TALES FROM THE TRAILS
Kerensa Muller’s life seemed destined to lead her from her home country of Holland to her current home, a lovely farm in Deer Run complete with rolling pastures, a large barn and a regulation dressage ring.
“Horses were always in my life,” Muller said. “I only wanted to ride. For my tenth birthday, my parents finally signed me up for lessons. I rode with the local pony club. I worked my butt off, cleaning stalls and doing whatever else to afford to keep riding. At one schooling show, a judge told me I had talent. I was 16. That’s when I decided I wanted to make my living doing dressage.”
Her parents figured she would outgrow it. She didn’t. At 18, instead of going to college, she attended the Dutch Riding Academy.
Muller began competing and met Carole Grant, who operates Equistride International, a Michigan-based training facility. Grant represented the United States at the 1982 World Equestrian Games. She earned two gold medals at the 1983 Pan-American Games. She is also the recipient of the Whitney Stone Memorial Trophy, presented by the United States Equestrian Team for a distinguished international career in the sport and for being a sport ambassador.
Grant teaches clinics and also makes annual trips to Europe to buy horses for her clients, which is how she and Muller met. “She needed a working student, so I moved to Michigan,” Muller recalled. “I went with her back and forth to Florida each year. Then, something in me changed. I realized that riding wasn’t too secure a way to make a living. What if something happens and you’re unable to ride? You have nothing to fall back on. I decided to go to college. I got a master’s degree in psychology, taking classes in Michigan and also in Florida throughout the year.”
Eventually, Florida won out.
“For the last year of college, I had to stay put, either in Michigan or in Florida. Icy Michigan or warm Florida. I chose Florida,” Muller said. “But horses were still in my head, so after graduating, I was still riding and competing for various owners. I finally bought my first horse in 2008, a Dutch Warmblood named Vienna, a lovely bay mare with lots of chrome. I got her as an investment, figuring I’d train and sell her, but unfortunately she got injured in the pasture. By then, she was already part of the family, so I decided to keep her as a broodmare.”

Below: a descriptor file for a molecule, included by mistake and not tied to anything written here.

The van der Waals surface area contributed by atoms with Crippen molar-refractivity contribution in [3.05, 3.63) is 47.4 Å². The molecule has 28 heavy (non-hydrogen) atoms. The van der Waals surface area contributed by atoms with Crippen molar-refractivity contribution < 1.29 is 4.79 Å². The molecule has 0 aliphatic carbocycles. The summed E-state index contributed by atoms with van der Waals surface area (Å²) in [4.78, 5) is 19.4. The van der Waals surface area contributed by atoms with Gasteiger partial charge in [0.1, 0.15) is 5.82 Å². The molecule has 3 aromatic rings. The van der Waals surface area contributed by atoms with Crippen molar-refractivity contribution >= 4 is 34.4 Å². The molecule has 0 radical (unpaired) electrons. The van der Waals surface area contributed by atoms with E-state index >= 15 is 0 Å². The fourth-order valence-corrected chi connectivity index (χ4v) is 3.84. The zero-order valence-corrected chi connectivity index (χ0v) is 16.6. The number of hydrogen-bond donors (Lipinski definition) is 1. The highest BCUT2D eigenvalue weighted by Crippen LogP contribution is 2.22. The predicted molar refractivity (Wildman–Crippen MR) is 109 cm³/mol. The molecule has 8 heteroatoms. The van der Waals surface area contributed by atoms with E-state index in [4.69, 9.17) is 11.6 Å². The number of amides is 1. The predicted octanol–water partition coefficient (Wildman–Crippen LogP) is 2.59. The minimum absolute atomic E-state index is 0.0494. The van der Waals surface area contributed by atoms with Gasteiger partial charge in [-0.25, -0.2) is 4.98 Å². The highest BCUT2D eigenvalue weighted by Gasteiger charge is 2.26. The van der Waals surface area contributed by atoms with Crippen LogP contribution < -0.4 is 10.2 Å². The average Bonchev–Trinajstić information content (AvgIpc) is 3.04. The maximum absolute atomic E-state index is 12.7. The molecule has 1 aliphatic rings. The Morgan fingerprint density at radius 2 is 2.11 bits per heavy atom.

Muller’s own family had grown by then. She was married and had two daughters, who both ride. They bought their farm in Deer Run a year and a half ago. In addition to riding and boarding, Muller enjoys training horses and teaching riders, from ones with Olympic dreams in their heads to backyard horse owners who simply want to improve.
“I really try to get to the core of each rider,” she said. “I take all of their experiences into consideration, including their mental state.
Many older amateur adults are suddenly dealing with fear factors which they didn’t have as younger riders. I help them acknowledge their fears and understand their limits in order to help them move on.”
Muller works to get horses and riders performing as a team.
“I like pointing out how far someone has come, what they’ve accomplished, rather than telling them how far they still have to go,” she said. “I do teach basic classical dressage, but I also enjoy helping hunter/jumper riders improve their flatwork. I love working with eventers. That’s a lot of fun. If you get a good score in the dressage phase of a three-day event, it can really help set you ahead.”
Muller is excited about the advent of Western dressage, which she sees as opening up dressage to a whole new group of riders. She even has a 74-year-old student starting in that discipline.
Muller said that the ideal combination is having the correct rider on the correct horse, so that each one feels confident and comfortable.
“A good horse for an amateur rider is one that is sensitive but sensible, allowing for the rider’s mistakes without getting angry or frustrated,” she said. “And a rider should have perseverance and be willing to take the time and do the work to eventually master each skill. You can’t skip any steps. There’s no fast way to get there.”
Horses are sensitive to the rider’s energy, she explained.
“They view rough corrections as punishment, which makes them afraid to even try. Negative tension never works. It shuts down any kind of communication,” Muller said. “If you want a quick fix, then I’m not the right person for you. If you want to take the time to learn how to ride correctly, then give me a call.”
Muller is glad her daughters, now 12 and 17, share her passion, but she hopes they don’t plan to make horses their livelihood.
“It’s a hard business,” she sighed. “It’s not like other sports at all. If you play tennis, you always can control your racquet. When you have horses, they’re living creatures with their own moods and dispositions. There are days when you’re going to be disappointed, no matter how great they are. But don’t get me wrong. I love doing this. I get up every morning and love what I do. It doesn’t get any better than this.”
For more information, call Muller at (561) 758-8101 or e-mail her at firstname.lastname@example.org.